I will be adding more, so check back, er, come on back, y’here!
They’ll be in small galleries; not necessarily related.
(I just discovered a cache of photos I had thought to be lost in a hard drive crash. Yippee!)
Being an appaholic means I download and check out a lot of apps. I am particularly entranced by photographic apps for the iPhone 4. I have settled on a few as default, or go-to, apps. That said, I am always on the lookout for apps that can expand my iPhone’s photographic capabilities.
As background, my love of photography goes back to the film days, and was developed with my good and faithful friend Elizabeth during our salad days at the U of S, she a BFA student, me a BSc. My approach to iPhoneography is very much informed by that experience. For instance, I have carried over several habits from the film-shooting days, one of which is a tendency to not look at my images until after I have completed a session. (Another is the use of “in-camera effects,” the idea that the best way to accomplish special effects is to do them in the camera as opposed to in the darkroom [because darkrooms are — or were — expensive and you wouldn’t always have access to one.])
Today, many errors of basic technique can be smoothed over in post processing, so my clinging to the in-camera effects will probably be considered “old school”. (I am about to knock down a strawman, here!) I disagree. I believe images should be processed as little a possible to be considered “art” in the photographic sense. Where, for instance, is the art in wiping a pseudo depth of field effect onto a snap shot?
My belief, for the moment anyway, is that the goal is to achieve the performance with an iPhone that could be achieved with a 35 mm film camera with a fixed-length lens, which boils down to focus, aperture and shutter control.
One app that I have been checking out is something called HDR Photo Camera, a camera app that captures “HDR” images. What, you may be asking yourself, are HDR images and why should I wish to capture them? HDR images, or High Dynamic Range images are images created digitally by combining several images of the same subject matter at different exposure settings to maximize contrast and dynamic range of midtones in each of the color channels. (Dynamic range refers to the absolute difference between the top value and the bottom value in a data set.)
Necessarily, these multiple exposure occur over a given stretch of time and then recombined, algorithmically, to produce the final image. Something implied, but not explicitly noted in any information about this process, is the requirement of subject matter that does not move over the course of the multiple exposures. I discovered this for myself, in this photograph. In this image, my intent was to evaluate how the app handled the subtle shading of the light falling off and, likewise, I was interested in how the app captured the white balance.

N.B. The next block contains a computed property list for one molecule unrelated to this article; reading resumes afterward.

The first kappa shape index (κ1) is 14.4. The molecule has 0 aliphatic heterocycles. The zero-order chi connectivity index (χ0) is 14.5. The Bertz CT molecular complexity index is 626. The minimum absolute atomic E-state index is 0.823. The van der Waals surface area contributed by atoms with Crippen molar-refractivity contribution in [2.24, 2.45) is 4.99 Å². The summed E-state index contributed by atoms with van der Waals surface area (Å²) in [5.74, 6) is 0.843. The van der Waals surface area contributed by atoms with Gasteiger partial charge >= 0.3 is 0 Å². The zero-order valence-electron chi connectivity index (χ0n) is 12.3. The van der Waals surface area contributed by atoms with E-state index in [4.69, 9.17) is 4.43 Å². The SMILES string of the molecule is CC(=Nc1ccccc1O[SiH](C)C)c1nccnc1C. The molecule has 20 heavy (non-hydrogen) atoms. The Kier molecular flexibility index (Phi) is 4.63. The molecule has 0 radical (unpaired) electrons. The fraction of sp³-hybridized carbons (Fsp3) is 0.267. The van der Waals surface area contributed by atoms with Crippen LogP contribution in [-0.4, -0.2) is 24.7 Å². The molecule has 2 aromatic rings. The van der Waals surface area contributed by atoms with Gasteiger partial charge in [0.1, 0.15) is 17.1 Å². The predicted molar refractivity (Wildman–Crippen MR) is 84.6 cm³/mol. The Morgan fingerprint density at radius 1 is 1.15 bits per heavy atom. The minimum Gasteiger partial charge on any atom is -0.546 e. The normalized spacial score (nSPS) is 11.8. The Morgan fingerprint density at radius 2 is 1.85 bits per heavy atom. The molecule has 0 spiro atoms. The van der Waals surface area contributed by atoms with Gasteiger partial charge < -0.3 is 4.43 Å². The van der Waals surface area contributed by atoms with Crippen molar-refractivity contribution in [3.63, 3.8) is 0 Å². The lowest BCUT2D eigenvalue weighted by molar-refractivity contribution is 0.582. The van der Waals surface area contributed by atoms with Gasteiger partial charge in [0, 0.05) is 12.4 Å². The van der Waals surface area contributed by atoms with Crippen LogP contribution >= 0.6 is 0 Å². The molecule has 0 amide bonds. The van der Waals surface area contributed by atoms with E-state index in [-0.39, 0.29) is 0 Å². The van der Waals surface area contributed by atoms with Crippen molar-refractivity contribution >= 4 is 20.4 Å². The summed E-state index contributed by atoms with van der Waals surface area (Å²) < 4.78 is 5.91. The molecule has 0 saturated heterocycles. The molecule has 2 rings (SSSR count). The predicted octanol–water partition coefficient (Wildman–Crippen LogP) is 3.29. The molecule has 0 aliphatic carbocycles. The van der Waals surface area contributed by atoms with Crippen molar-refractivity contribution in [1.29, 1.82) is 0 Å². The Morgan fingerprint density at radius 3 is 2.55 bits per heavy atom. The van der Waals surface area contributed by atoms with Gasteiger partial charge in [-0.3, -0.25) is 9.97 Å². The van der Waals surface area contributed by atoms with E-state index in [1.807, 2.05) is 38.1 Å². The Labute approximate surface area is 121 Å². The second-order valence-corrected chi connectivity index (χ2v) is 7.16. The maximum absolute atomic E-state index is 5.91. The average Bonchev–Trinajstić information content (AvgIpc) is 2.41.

When I zoomed in, I was even more amazed by the ghostly effect of the living versus the inanimate., as seen in this detail.
I was out on my bike a few days later, getting reacquainted with my city, taking pictures along the way in hope of getting inspiration for my blog. I was just riding, taking side streets as they looked interesting, with a general direction of the Christie Pitts in mind. I mention this to underscore how utterly random the next ∑∑location was… I had no idea such a place ever existed or that its remains were in such good repair.
I love type and the art of typography. The rise to ubiquity of inexpensive publishing systems has led to the near death of the beautiful typesetting of yesteryear. My surprise at finding this place led me to want to photographic it to share it with Christiane, my friend and colleague, the lead proofreader in our shop, who shares a passion for type. And then I remembered.
The following are HDR Photo Camera shots using three different lenses on my iPhone 4 with the Ōlloclip lens adapter. In these shots, everything is intentional and was captured in camera… no post processing outside of that done by HDR Photo Camera app to assembled its data files.
All of which are a bit on the poignant side, in my opinion–the ghostly image of times gone by. A proper staging of the image would be to use an iconic vehicle of the era, the heydays of the mid-70’s to mid-80’s of the last century. This auto choice would more directly bring to mind the notion of things passing beyond their time frame. [Classic American muscle, the Challenger, the Judge; Camaro, Firebird or the Goat: imagery all the more poignant in the aftermath of the 2009 takeover.]